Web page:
Billie Haase - Tutor
Billie is a teacher trainer on the TESOL certification course at Oxford TEFL Barcelona. She believes in a healthy balance between training and teaching, and therefore still enjoys teaching classes herself, ranging from low level to proficient exam classes. One of her main interests is finding creative ways to help students improve their pronunciation and she has published many teaching videos on her YouTube channel to help students achieve this goal. She holds an MA in Phonetics and a TESOL Diploma.
What is your background in teaching and TEFL?
I initially started out as a primary teacher. After finishing my PGCE I worked at two independent girls’ schools in Manchester for five years, mainly preparing pupils for grammar school entrance exams. I think this is where my love for exam classes stems from! Although I always enjoyed teaching the British primary curriculum, I had also been interested in TEFL for a while and eventually I decided to change my career path slightly and enrolled on a TESOL cert course. I really enjoyed the programme and loved the new classroom experience, just focusing on one subject and having more mature students. I could finally focus on what I loved best: teaching, instead of having to do a lot of extra paperwork, playground duties, after school clubs etc. After three years of EFL experience in the UK doing the diploma was the next logical step in my professional development.
How did you originally become involved with Oxford TEFL?
I heard about Oxford TEFL through a friend who had done the TESOL cert course in Barcelona and who spoke very highly of the school, the tutors, and the programme. So I decided that this would be the best training centre for me. After I completed my cert TESOL course, I returned to the UK but kept in touch with some of my tutors who encouraged me to pursue the TESOL diploma and to get involved in teacher training.
What is your teaching philosophy? Which course do you tutor?
I strongly believe that learning should be fun. I think it is much easier for us to remember and take in a new language when we are intrinsically motivated and enjoy what we are doing. I try to implement this in my teaching by being creative and choosing tasks and activities that I enjoy myself. Then I try to pass on my enthusiasm to my students or trainees. It usually works. Taking the time to reflect on your own practice is also really important. This is essentially what helps you develop and become a better teacher.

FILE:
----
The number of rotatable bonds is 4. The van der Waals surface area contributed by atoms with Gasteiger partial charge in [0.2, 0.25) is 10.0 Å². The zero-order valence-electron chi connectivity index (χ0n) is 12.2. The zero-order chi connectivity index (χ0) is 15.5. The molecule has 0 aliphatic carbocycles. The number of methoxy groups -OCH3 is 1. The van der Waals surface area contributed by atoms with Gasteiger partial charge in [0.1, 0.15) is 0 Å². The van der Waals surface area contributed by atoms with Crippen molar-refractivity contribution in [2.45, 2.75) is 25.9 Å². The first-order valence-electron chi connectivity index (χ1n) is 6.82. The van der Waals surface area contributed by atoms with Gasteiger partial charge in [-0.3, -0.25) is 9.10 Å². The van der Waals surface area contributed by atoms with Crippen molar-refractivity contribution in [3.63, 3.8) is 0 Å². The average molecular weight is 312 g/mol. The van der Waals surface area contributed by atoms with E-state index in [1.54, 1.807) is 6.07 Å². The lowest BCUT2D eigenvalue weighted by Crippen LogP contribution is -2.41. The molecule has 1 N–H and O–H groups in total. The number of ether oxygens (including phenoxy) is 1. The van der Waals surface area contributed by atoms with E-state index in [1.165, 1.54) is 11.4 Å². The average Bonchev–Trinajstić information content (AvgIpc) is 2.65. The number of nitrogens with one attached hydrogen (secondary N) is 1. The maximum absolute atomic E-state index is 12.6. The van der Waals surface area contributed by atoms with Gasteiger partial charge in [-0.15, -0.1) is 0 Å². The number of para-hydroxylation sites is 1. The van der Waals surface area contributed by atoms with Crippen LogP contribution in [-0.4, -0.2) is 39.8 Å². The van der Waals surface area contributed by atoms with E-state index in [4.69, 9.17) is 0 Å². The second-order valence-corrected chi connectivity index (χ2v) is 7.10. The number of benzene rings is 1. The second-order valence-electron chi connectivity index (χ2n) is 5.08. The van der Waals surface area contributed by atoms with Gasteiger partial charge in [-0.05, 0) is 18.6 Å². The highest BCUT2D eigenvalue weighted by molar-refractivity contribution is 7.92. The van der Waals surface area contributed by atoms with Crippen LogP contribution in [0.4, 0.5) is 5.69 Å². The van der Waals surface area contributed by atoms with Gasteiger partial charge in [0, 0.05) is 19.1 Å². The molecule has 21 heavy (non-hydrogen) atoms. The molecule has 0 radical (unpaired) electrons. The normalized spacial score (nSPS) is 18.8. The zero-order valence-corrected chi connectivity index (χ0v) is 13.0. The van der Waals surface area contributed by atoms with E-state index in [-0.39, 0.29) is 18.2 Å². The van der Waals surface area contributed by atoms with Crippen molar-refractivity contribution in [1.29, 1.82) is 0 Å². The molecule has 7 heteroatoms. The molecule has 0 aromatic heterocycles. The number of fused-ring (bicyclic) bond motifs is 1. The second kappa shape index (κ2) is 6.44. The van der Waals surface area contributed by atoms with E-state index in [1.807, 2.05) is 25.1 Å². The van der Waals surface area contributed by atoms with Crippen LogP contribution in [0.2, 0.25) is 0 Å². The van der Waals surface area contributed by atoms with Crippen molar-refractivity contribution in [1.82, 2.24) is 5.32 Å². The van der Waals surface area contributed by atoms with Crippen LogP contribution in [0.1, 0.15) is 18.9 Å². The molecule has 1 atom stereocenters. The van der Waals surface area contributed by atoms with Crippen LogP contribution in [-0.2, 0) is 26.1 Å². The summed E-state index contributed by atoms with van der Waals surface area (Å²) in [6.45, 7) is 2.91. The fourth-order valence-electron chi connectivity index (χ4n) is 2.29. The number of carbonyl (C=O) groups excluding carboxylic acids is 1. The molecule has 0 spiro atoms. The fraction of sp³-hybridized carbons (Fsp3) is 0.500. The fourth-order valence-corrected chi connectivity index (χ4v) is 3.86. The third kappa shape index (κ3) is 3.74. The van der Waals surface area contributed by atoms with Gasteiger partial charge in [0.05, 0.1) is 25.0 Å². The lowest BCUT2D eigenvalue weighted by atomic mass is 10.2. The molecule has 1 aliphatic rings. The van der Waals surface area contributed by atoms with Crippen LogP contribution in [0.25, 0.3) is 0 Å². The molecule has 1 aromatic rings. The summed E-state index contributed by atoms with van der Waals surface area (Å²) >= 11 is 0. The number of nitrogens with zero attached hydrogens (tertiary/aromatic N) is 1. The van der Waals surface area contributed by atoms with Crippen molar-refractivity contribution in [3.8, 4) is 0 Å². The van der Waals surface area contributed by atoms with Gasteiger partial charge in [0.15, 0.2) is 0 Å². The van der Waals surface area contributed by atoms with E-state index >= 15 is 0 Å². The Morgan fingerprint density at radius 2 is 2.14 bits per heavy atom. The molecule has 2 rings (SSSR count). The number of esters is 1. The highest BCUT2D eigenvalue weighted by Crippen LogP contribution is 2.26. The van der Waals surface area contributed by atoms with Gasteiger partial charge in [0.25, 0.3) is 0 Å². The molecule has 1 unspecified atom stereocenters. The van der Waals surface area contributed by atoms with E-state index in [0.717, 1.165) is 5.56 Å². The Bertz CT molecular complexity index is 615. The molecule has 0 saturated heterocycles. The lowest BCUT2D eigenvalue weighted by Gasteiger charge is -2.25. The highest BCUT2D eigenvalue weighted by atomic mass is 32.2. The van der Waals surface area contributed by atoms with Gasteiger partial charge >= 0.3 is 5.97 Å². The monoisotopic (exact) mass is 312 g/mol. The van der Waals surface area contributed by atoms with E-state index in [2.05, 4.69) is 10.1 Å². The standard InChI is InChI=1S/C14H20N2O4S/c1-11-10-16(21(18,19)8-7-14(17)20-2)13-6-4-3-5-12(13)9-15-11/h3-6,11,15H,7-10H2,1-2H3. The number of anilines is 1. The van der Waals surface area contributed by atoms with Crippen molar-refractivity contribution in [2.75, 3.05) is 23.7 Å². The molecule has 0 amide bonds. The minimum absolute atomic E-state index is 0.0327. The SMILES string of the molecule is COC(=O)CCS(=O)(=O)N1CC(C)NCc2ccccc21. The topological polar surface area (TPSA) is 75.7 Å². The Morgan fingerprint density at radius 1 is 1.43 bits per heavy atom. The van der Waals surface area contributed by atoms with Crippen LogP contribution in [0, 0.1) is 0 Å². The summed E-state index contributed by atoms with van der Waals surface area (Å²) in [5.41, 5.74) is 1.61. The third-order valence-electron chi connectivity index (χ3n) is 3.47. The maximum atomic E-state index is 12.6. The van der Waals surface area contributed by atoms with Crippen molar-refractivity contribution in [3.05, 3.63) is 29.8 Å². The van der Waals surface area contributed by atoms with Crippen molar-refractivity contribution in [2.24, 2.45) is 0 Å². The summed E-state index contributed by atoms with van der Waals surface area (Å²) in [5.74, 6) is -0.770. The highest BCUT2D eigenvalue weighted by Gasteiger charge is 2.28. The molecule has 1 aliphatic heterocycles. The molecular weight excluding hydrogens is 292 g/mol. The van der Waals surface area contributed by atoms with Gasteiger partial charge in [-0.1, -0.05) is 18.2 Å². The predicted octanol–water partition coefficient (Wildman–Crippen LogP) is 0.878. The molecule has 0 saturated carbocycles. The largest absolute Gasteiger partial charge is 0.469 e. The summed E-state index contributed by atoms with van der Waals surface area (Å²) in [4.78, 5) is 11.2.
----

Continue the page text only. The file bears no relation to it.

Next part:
Currently I tutor on the TESOL cert course at Oxford TEFL. Additionally, I also teach Cambridge exam classes, a General English, and a Business English class – a real mix!
What does a typical day look like as a course tutor?
A typical day would start with helping trainees to plan out their lessons. This is then followed by input sessions on grammar, phonology, or other aspects of language and teaching. Teaching practice takes place in the afternoon: the trainees teach a class under the guidance of their tutor. As a tutor, I try to support the trainee during the lesson without interfering too much. At the end of the class I guide the trainees through a self-reflection and help them to identify what worked well and why and what might be improved.
What kinds of materials, teaching styles, or theories do you use in the classroom?
I don’t have one preferred way of teaching because I like variety. Course books can be a great help, but I also like to have the freedom to bring books alive by using authentic materials like videos, articles or songs, or trying out new tasks that I created myself or that were passed on to me by a colleague. In my first job, I had to use the Direct Method in my teaching, and although this approach seems now out-dated, I still use a lot of pronunciation drills and immediate error correction to this day because my students respond well to it.
Does your course involve discussion of the TPR (total physical response) method for teaching language?
TPR is discussed during the TESOL diploma in more depth. For adult classes we prefer to use concept check questions or concept check tasks, so cert trainees will usually be trained in these instead. However, TPR is very relevant in our Young Learners classes.
How do you assess and evaluate the learning of your students?
Cert trainees are internally assessed throughout the four week course. Their lesson planning, lesson delivery, and self-reflection are all graded by the tutor. Trainees also have to hand in three different projects (the Unknown Language Journal, a Learner Profile, and a Materials Project). Since the four week course is quite intense, it is really nice to see how trainees make progress and develop from observers into teachers.
Are there any new trends or methodologies being used in the TEFL sphere lately?
The latest trend seems to be the ‘Flipped Classroom’, which proposes using new technologies to enable students to learn more outside the classroom in order to free up classroom time. This approach is very interesting, and something we would like to try out on the cert course.
What’s the most fulfilling part about your role as a tutor for Oxford TEFL?
Seeing people, often with no previous teaching experience, taking the plunge and ‘transforming’ into teachers, within a short space of time.
If you had to board a flight tomorrow to go teach abroad somewhere, where would you go?
It would have to be somewhere in the Middle East, maybe Jordan or Oman. I have a real love for the Middle East: the people, the culture, the hospitality, the language, the food. It would be great to teach there one day, even if it was just on a short summer programme.